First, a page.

Salvador, Brazil: Lavagem do Bonfim
A Salvador Festival: Lavagem do Bonfim
This festival is the second largest in Salvador, after their annual carnival (which the locals claim to be the biggest party in the world, bigger than the Rio carnival, on the grounds that theirs occupies more space at any one time, albeit that it attracts fewer people). Anyway, the Bonfim festival is HUGE, with many tens of thousands taking part.
It starts with a ceremony at Igreja Nossa Senhora da Conceicao (The Church of Our Lady of Conception), a church in the lower town of Salvador, before the procession err processes 6.5 km to Igreja Nossa Senhor do Bonfim. Here the baianas (women in ritual dress, Bahian 'aunts') perform a ritual cleaning or lavagem of the church steps, overseen by Catholic priests and Candomble priestesses.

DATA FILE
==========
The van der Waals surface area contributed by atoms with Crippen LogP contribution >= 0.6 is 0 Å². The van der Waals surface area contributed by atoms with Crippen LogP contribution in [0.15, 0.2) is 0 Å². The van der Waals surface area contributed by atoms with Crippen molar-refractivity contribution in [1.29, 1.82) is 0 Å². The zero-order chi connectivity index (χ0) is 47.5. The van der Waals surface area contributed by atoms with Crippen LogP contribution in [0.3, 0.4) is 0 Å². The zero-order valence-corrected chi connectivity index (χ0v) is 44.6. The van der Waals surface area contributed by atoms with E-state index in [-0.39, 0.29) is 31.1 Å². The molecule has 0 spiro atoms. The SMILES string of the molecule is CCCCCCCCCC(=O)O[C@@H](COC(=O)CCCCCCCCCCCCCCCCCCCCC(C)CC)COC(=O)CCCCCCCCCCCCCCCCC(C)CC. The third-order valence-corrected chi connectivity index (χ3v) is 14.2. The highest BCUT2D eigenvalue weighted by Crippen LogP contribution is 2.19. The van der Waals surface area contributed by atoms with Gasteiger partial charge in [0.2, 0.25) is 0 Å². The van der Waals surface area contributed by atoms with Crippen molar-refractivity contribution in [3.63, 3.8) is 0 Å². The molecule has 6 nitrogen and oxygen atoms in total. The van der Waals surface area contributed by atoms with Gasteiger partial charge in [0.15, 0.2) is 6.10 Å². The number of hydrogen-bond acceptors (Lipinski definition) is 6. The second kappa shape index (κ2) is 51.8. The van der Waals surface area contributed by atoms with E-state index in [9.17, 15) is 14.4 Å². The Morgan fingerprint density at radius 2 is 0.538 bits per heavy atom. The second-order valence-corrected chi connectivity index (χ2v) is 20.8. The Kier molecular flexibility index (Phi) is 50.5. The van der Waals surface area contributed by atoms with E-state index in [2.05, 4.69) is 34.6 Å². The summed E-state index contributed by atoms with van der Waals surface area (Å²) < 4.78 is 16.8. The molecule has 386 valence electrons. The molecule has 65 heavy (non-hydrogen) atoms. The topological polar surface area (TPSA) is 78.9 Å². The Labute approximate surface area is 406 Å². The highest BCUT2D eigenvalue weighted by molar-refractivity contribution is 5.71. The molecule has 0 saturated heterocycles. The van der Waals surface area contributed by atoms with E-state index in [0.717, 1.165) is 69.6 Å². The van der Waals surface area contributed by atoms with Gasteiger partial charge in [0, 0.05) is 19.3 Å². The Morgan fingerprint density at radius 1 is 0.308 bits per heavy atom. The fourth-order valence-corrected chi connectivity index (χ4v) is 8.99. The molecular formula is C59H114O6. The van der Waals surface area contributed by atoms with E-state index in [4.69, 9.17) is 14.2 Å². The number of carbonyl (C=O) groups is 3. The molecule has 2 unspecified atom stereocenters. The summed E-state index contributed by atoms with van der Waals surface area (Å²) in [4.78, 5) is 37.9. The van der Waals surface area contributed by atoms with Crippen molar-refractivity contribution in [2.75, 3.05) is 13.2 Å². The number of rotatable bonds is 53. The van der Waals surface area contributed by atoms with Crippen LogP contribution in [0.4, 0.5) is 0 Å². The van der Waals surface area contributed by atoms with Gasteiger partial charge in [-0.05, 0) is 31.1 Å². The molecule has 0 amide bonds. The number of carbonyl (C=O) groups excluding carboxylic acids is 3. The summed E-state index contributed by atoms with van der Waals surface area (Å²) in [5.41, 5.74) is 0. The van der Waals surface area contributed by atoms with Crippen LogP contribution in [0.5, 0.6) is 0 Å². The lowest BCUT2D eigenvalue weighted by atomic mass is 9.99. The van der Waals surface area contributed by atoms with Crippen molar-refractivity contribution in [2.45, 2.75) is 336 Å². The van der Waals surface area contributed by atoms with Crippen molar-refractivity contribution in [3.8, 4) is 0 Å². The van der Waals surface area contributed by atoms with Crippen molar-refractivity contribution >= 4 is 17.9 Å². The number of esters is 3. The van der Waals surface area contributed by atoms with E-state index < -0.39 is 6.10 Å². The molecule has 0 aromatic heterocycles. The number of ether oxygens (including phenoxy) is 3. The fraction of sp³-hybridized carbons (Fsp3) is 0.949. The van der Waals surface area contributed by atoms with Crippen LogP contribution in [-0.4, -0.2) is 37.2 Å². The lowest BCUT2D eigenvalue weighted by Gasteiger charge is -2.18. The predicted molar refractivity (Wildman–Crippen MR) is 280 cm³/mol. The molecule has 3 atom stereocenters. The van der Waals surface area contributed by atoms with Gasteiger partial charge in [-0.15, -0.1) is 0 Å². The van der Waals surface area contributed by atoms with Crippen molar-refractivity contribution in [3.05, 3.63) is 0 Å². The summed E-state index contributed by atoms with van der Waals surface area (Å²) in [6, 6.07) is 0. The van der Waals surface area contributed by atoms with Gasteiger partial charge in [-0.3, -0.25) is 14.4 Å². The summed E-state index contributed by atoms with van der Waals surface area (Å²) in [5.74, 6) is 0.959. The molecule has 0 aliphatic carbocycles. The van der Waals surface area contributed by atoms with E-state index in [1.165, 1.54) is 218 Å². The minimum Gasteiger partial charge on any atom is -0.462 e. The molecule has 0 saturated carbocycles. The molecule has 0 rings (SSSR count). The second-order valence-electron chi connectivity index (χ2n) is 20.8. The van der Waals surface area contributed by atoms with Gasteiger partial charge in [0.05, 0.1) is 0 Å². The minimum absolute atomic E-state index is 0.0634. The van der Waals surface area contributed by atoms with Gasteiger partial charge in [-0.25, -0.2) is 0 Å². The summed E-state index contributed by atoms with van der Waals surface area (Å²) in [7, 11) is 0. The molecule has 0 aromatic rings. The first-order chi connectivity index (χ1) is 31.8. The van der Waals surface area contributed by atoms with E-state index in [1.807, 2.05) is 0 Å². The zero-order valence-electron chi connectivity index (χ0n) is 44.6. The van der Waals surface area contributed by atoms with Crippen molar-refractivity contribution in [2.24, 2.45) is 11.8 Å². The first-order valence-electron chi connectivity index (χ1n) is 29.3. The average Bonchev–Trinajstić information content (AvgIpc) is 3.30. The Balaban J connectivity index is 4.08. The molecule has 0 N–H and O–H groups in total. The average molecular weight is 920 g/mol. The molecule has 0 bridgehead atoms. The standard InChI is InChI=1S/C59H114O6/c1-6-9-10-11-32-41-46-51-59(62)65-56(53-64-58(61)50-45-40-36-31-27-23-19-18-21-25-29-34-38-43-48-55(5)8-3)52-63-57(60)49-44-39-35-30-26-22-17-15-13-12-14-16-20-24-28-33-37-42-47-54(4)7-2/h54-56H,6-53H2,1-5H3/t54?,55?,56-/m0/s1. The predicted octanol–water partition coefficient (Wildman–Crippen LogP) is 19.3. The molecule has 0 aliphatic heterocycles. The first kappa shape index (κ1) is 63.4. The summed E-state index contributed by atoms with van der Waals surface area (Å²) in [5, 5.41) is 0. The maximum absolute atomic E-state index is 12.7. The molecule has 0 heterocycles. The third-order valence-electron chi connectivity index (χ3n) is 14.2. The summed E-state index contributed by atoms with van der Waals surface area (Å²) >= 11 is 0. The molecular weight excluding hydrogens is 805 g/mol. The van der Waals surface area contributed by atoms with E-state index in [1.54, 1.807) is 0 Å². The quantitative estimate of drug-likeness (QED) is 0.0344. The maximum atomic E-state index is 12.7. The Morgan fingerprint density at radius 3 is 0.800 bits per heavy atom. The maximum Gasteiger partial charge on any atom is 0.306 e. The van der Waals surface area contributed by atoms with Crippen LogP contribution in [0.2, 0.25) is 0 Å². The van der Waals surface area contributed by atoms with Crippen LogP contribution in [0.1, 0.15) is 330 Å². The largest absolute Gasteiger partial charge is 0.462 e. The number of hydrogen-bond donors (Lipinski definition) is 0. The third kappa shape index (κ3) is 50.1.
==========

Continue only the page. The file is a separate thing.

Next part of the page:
Bonfim is the most famous Catholic church in Salvador, renowned for its power to effect miracles. It is also the most important church in the Candomble religion (an African-originated religion). Salvador's population is more than 80% black, a legacy of the historic Portuguese slave trade with something like 5 million slaves brought to Brazil from Africa.
I confess I did not walk with the procession the whole way. I did complete the first 1.5 km but as each half a kilometre was taking an average of 45 minutes I decided to wimp out. I DID go to Bonfim a few days later, hence the photos.
Bonfim is also the source of the coloured ribbons or fitas that are everywhere in Salvador, as can be seen in the pictures.